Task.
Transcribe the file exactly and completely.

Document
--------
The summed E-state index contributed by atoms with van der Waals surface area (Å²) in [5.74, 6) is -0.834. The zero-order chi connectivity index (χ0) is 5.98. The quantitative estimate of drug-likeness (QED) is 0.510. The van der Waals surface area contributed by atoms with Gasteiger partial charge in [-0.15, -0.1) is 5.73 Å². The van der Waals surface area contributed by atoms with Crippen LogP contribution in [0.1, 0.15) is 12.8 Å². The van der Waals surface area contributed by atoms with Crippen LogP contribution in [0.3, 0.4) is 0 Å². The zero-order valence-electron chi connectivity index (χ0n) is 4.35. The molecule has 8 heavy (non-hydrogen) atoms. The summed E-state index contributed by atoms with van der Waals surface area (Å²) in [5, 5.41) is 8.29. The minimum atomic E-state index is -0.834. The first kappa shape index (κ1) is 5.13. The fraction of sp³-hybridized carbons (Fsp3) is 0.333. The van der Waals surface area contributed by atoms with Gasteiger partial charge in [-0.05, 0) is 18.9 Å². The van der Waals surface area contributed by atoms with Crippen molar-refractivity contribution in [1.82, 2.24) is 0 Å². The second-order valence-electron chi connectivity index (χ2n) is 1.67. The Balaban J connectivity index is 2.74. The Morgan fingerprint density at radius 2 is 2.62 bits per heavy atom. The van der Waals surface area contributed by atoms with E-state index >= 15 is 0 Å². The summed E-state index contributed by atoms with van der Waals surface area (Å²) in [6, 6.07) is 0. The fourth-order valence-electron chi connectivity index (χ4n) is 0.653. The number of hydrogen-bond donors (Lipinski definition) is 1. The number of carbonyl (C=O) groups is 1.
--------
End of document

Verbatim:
The summed E-state index contributed by atoms with van der Waals surface area (Å²) in [5.74, 6) is -0.834. The zero-order chi connectivity index (χ0) is 5.98. The quantitative estimate of drug-likeness (QED) is 0.510. The van der Waals surface area contributed by atoms with Gasteiger partial charge in [-0.15, -0.1) is 5.73 Å². The van der Waals surface area contributed by atoms with Crippen LogP contribution in [0.1, 0.15) is 12.8 Å². The van der Waals surface area contributed by atoms with Crippen LogP contribution in [0.3, 0.4) is 0 Å². The zero-order valence-electron chi connectivity index (χ0n) is 4.35. The molecule has 8 heavy (non-hydrogen) atoms. The summed E-state index contributed by atoms with van der Waals surface area (Å²) in [5, 5.41) is 8.29. The minimum atomic E-state index is -0.834. The first kappa shape index (κ1) is 5.13. The fraction of sp³-hybridized carbons (Fsp3) is 0.333. The van der Waals surface area contributed by atoms with Gasteiger partial charge in [-0.05, 0) is 18.9 Å². The van der Waals surface area contributed by atoms with Crippen molar-refractivity contribution in [1.82, 2.24) is 0 Å². The second-order valence-electron chi connectivity index (χ2n) is 1.67. The Balaban J connectivity index is 2.74. The Morgan fingerprint density at radius 2 is 2.62 bits per heavy atom. The van der Waals surface area contributed by atoms with E-state index >= 15 is 0 Å². The summed E-state index contributed by atoms with van der Waals surface area (Å²) in [6, 6.07) is 0. The fourth-order valence-electron chi connectivity index (χ4n) is 0.653. The number of hydrogen-bond donors (Lipinski definition) is 1. The number of carbonyl (C=O) groups is 1.